Submission Number: 560891-00387
Received: 9/12/2012 5:07:00 PM
Commenter: Mary Beth Leininger, DVM
Agency: Federal Trade Commission
Initiative: Request for Comments and Announcement of Workshop on Pet Medications Issues, Project No. P121201
Attachments: No Attachments
Regarding Pet Medications Workshop, Project No. P12-1201 I am writing to express my opposition to HB 1406. As a licensed veterinarian for 45 years, and an owner of a private veterinary practice for 30+ years who has cared for thousands of pets, I believe this well-intentioned legislation is both unnecessary and redundant, and may even be unsafe.
It is redundant because State Boards of Pharmacy and Veterinary Medicine already govern prescription writing for health professions; this legislation encroaches on state jurisdiction.
It is unnecessary because the American Veterinary Medical Association (the veterinary profession’s national umbrella organization) has a longstanding policy encouraging veterinarians to write a prescription in lieu of dispensing a pet medication whenever a client so requests. In addition, the AVMA Principles of Veterinary Medical Ethics provides the guideline that “veterinarians should honor a client’s request for a prescription in lieu of dispensing.”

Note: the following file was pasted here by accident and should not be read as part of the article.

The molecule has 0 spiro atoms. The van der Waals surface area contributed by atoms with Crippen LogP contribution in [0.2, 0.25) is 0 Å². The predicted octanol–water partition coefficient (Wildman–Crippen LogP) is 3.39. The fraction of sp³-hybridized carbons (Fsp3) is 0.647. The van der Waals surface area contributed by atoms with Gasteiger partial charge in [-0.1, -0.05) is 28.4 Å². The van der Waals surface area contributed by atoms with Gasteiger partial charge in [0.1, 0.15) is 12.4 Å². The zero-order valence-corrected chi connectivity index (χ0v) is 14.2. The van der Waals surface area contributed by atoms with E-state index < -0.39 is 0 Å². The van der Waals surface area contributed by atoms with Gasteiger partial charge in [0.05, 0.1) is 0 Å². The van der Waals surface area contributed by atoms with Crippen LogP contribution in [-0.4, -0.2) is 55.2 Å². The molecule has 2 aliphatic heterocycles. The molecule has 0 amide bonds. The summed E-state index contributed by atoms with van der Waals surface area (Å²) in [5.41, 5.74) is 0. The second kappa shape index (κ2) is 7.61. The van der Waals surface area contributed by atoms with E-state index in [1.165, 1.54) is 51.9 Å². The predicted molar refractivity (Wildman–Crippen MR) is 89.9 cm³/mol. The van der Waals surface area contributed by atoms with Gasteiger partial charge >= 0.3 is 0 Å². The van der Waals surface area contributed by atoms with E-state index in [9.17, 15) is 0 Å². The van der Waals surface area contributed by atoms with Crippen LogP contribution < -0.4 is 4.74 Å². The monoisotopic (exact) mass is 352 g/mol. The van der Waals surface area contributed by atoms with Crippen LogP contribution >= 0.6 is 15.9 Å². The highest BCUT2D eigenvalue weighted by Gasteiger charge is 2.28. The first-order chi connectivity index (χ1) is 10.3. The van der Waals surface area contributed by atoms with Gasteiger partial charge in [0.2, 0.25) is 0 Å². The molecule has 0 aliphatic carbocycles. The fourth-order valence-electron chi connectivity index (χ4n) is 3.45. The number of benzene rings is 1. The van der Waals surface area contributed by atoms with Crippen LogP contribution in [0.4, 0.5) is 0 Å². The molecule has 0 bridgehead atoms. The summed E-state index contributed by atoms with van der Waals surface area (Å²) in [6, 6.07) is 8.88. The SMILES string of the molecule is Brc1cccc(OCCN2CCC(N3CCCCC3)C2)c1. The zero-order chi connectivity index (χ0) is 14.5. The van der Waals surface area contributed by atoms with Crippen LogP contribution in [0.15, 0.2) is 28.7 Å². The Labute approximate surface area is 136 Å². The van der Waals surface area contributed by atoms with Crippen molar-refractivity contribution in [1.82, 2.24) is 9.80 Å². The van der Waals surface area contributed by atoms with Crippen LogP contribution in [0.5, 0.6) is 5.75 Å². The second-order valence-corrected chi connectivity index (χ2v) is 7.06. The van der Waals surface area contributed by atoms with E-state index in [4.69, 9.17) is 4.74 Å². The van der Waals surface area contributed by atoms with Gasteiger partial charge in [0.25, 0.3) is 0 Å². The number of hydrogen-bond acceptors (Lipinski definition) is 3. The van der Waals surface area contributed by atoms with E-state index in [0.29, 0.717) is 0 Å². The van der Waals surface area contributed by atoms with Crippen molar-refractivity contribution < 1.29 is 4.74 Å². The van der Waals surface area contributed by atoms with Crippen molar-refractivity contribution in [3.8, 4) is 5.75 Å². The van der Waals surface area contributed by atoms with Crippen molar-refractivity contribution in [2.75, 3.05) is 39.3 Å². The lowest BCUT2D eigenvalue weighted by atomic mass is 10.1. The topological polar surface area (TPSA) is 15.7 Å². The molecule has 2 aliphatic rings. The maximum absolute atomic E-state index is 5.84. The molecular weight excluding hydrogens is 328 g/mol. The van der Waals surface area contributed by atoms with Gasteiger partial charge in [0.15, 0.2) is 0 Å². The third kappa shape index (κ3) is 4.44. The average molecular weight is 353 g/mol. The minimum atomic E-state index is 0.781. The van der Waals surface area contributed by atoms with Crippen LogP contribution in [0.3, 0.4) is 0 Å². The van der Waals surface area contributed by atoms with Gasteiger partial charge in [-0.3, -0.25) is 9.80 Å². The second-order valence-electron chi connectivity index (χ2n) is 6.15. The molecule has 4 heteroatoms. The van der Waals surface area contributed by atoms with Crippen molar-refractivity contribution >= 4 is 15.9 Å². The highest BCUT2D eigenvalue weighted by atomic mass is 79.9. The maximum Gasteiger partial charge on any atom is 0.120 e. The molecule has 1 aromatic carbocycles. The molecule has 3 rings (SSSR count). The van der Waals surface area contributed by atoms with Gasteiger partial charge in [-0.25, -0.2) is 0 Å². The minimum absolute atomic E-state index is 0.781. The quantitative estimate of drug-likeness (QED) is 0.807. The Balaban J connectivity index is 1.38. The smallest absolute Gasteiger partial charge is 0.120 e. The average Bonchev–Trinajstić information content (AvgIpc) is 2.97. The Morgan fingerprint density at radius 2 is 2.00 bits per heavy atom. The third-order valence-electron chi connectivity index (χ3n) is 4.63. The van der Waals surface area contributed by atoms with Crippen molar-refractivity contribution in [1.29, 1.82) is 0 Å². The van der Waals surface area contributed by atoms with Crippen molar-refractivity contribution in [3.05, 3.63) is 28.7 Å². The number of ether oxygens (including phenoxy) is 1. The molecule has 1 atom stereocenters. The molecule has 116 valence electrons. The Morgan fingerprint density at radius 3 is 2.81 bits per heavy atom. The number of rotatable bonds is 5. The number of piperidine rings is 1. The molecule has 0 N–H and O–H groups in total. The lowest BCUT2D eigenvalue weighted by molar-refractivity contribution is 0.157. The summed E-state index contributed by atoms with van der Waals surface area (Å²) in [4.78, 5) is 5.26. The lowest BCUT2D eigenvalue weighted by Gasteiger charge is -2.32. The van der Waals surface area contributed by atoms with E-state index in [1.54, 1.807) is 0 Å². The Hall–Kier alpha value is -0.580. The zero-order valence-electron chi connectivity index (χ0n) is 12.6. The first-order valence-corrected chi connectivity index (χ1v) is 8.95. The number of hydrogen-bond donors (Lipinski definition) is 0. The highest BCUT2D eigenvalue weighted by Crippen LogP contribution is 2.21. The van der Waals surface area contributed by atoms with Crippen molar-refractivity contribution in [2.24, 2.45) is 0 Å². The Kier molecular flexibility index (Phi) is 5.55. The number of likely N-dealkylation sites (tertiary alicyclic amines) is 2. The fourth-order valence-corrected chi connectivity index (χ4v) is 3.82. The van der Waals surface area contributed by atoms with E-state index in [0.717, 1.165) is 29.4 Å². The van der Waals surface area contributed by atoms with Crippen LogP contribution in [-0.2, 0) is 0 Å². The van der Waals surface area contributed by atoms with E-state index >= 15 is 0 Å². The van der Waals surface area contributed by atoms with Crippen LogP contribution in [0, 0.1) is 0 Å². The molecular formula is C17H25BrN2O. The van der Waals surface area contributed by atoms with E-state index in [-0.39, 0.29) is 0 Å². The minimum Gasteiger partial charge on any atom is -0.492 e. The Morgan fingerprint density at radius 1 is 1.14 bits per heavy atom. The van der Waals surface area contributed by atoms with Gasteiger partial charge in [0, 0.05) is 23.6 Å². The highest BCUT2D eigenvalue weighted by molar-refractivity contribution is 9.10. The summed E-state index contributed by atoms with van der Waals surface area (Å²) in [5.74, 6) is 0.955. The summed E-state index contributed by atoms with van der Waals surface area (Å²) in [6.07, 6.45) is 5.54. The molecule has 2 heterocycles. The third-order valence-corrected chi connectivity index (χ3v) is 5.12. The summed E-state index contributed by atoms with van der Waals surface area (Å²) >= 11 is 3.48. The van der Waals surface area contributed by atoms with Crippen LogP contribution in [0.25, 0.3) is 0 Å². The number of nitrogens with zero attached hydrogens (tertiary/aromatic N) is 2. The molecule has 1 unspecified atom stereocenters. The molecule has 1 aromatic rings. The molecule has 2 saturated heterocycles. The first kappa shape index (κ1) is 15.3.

This legislation may be unsafe for pets (the issue which is of primary concern for veterinary practitioners) because it does not address the need for multi-species pharmacologic training by the non-veterinary “pharmacist” filling these prescriptions.
If the intent of this legislation is to truly make pet medications available to pet owners at a modest cost, I feel that my practice experience shows how truly unnecessary it is. In my practice, we regularly wrote prescriptions for pet owners when a pet/patient needed medication that we did not regularly stock, or for human medications that were available at substantially less cost at our neighborhood pharmacy. Of course, we did not charge a prescription fee to the client. Any medication we dispensed was priced at a modest mark-up over our cost (often 25%-35%) plus a $2.50 dispensing fee.